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  • Writer's pictureLucian@going2paris.net

Nope, Not A Unicorn



Charlottesville

March 20, 2022


Churchill would refer to his "dark days" as having the Black Dog visit. He was never diagnosed with depression but the term Black Dog has come to be a metaphor for dealing with depression.


OMG! Depression. How dare you say that word in polite company! It feels like to many it is worse than talking about sex or dear God, politics.


One in 10 of us will deal with depression sometime in our lives. One in four women over 50 deals with depression. For something so common, our society has done a damn good job of assigning a big stigma to it.


The Black Dog is not a death sentence; heck, it need not be any kind of sentence. I'd like to think that I am helping remove some of the stigma attached to it -- and if I haven't to date then that is my wish for the future. Understanding what depression is is the first step in removing the stigma.


The following article is about negative thoughts which is really what depression is all about. It is an article we should all read and appreciate.

The article:

Overview


This article is not just about negative thinking – It is also about something that your brain probably ‘thinks’ that it knows (but actually probably doesn’t)! – If you are someone who struggles with negative thoughts, it is likely that your brain probably does not know the difference between the stories created by your mind in the form of thoughts, imagery, memories and predictions … vs. reality – The information flowing through your five senses.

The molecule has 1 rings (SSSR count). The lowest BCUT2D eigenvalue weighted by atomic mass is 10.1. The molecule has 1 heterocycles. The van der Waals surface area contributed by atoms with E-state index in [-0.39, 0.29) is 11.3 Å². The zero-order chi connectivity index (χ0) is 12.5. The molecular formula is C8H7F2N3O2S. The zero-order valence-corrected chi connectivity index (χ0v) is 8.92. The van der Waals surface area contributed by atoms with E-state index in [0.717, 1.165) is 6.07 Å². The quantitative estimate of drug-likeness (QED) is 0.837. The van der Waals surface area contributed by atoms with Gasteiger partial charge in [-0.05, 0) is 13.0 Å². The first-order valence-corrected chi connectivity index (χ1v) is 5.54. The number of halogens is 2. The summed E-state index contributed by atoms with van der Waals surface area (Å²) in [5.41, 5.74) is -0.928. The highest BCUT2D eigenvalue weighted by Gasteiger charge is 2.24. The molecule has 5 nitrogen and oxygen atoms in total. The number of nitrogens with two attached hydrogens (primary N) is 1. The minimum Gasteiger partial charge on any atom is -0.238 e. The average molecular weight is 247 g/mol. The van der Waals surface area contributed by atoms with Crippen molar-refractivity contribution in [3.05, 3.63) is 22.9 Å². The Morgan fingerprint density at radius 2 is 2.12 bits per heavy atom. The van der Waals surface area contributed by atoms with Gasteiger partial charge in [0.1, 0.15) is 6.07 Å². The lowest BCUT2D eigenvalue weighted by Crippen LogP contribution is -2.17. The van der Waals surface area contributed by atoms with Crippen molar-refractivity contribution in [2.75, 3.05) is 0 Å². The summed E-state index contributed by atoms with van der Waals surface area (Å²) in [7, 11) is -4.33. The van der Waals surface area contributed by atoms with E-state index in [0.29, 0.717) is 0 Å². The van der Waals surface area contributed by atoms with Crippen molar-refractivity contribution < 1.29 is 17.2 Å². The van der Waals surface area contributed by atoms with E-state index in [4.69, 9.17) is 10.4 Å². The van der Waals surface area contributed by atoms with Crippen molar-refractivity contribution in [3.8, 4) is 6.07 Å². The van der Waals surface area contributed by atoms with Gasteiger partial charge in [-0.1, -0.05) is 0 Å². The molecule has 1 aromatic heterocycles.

This information applies to all of us: Being unaware of this difference and not having the skills to wilfully discriminate between these two sources of information, leaves us open and vulnerable to being ‘pushed around’ and influenced by whatever our minds are focusing on. Although this may be ‘nice’ when we are daydreaming about pleasant things – this means a whole world of suffering and anguish if we are engaging in distressing, anxiety-provoking or threat-based mental processes.


Our Threat System:


All humans and other mammals (including: dogs, cats, apes, tigers, mice, elephants, gorillas, pandas, horses, whales, and dolphins) have a pair of amygdala an almond-shape set of neurons located deep in the brain’s medial temporal lobe. These form part of our limbic system (aka ‘threat system’), the oldest part of the brain that helps to protect us and keep us safe. In other words, Threat System = Survival (survival emotions and instincts).




All information being processed by your brain passes through the limbic system and this forms part of the brain’s threat processing system. The limbic system keeps you safe, by evaluating whether or not something is threatening. This includes information from both your five senses (the external world) AND all of the information generated by your mind (your internal world).


If your limbic (aka ‘threat system’) perceives something as a threat, it has the power to reorganise the mind and body by triggering a cascade of neurophysiological responses (like the fight-flight-freeze response!). This then completely reorients your mind’s focus and its attentional resources, and your motivations and your actions. These will then all work together to protect you from the perceived threat.


Without a healthy and functioning threat system, our species would be in serious trouble – we would not be motivated to protect ourselves from danger and we would likely take risks with catastrophic outcomes – humans would probably not have survived as long as we have.